This article has been updated to include additional comments from Abbott's earnings call.
NEW YORK (GenomeWeb) – Abbott today said that its Diagnostics business grew sales 4 percent year over year in the second quarter, driven in part by strong growth in for its core laboratory and point-of-care tests.
For the three months ended June 30, Abbott reported overall Q2 revenues of $6.64 billion, up 24 percent on a reported basis and 3 percent on a comparable operational basis from $5.33 billion in Q2 2016. The company narrowly beat the consensus Wall Street estimate of $6.63 billion.
Abbott reported Diagnostics sales of $1.27 billion compared to $1.23 billion in the prior-year quarter. Within Diagnostics, core laboratory Q2 sales grew 4 percent to $1.02 billion; molecular revenues dropped 5 percent to $114 million; and point of care grew 9 percent to $139 million.
In June, Abbott received CE marking for its Alinity hq hematology system, which identifies and quantifies different types of blood cells to help diagnose blood-related diseases. It is the fifth new diagnostic system the company has launched in Europe since November 2016, the firm said.
The firm noted that within the core lab segment in the US, it captured share in the blood screening market that drove almost 13 percent sales growth. Abbott also noted that in molecular diagnostics, it saw "continued growth" in infectious disease testing, offset by a planned scale-down in other areas. Point-of-care diagnostics sales growth in the quarter was led by "continued adoption" of the i-STAT handheld blood testing system "in the US and strong growth internationally," the firm reported.
On a conference call to review Q2 financial results, Abbott CEO Miles White said that growth in diagnostics "was led by strong performance in core laboratory and point-of-care diagnostics. This business, which is already a global leader and growing faster than its market, is in the early innings of significantly enhancing its competitive position with the launch of Alinity, a highly differentiated and innovative suite of new systems across all areas [in which] we compete."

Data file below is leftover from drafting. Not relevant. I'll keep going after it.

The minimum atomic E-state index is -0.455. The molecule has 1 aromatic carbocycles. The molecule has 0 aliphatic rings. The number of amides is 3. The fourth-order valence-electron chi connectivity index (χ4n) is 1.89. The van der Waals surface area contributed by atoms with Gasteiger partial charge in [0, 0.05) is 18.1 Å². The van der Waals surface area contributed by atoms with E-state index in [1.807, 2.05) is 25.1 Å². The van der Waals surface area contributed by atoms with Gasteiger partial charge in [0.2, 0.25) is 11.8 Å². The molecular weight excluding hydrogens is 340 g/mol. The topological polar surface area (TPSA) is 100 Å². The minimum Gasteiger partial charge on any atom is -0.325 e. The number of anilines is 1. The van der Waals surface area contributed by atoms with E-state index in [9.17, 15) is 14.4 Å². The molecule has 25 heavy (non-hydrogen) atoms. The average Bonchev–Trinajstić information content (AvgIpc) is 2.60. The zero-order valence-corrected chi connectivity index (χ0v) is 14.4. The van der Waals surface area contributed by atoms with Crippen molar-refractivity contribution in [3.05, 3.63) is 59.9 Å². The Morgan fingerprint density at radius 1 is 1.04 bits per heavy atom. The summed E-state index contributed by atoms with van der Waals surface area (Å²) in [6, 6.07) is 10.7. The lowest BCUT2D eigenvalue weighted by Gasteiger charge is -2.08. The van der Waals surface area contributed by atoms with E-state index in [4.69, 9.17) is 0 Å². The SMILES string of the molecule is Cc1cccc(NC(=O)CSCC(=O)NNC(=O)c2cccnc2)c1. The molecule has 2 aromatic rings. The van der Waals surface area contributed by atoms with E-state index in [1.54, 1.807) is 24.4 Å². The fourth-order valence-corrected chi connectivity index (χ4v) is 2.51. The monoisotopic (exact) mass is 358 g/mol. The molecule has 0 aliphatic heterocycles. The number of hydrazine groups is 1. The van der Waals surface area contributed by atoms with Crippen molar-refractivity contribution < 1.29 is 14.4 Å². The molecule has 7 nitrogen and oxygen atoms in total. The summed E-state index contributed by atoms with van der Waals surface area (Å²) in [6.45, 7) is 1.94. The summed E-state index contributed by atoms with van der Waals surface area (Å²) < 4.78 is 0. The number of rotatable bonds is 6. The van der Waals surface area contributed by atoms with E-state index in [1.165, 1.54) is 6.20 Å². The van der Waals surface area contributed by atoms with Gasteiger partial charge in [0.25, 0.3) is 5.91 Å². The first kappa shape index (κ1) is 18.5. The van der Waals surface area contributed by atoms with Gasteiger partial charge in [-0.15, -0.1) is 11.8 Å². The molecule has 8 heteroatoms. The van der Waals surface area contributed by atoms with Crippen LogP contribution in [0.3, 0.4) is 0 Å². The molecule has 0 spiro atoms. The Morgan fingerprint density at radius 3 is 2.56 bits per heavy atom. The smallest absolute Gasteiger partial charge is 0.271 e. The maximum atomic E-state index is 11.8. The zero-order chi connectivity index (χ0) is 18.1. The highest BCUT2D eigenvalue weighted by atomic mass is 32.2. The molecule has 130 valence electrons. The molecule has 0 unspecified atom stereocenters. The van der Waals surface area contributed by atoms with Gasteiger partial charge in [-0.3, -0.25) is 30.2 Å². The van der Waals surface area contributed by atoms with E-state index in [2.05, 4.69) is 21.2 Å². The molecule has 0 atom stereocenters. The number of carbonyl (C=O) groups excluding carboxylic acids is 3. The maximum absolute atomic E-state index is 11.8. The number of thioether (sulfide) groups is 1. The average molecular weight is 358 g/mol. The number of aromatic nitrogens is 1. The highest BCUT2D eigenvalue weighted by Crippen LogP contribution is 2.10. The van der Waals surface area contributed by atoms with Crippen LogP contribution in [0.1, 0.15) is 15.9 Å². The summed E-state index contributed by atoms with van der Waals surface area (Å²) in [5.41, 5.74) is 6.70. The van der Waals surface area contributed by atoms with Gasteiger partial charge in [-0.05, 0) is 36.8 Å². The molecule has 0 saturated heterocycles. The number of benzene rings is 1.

White noted that the firm is seeing "really good order activity" and "really good uptake" of its CE-marked Alinity systems in Europe, and that the firm is on track with numbers of closed accounts and instrument placements. However, many of the early installations involved "heavy cannibalization" of existing systems and volume, he added.
"It's not an instantaneous 'kaboom,'" White said. "It's more of a rolling launch where you will see a rolling impact that picks up more and more momentum over the next couple of years."
White also said that he expects Abbott's acquisition of Alere will close "by the end of Q3" this year, and noted that he is "anxious" to complete the acquisition and "confident" that it will close.
Abbott has said that it will pay $51 per share to acquire Alere for a total price of about $5.3 billion — reduced from an original purchase price of around $5.8 billion proposed in February 2016 when Abbott announced that it was acquiring Alere.
After the deal was originally announced, Alere suffered a series of setbacks that prompted Abbott to seek termination of the acquisition. In April, however, Abbott and Alere agreed to amend the terms of their acquisition agreement and dismiss lawsuits they had filed against each other.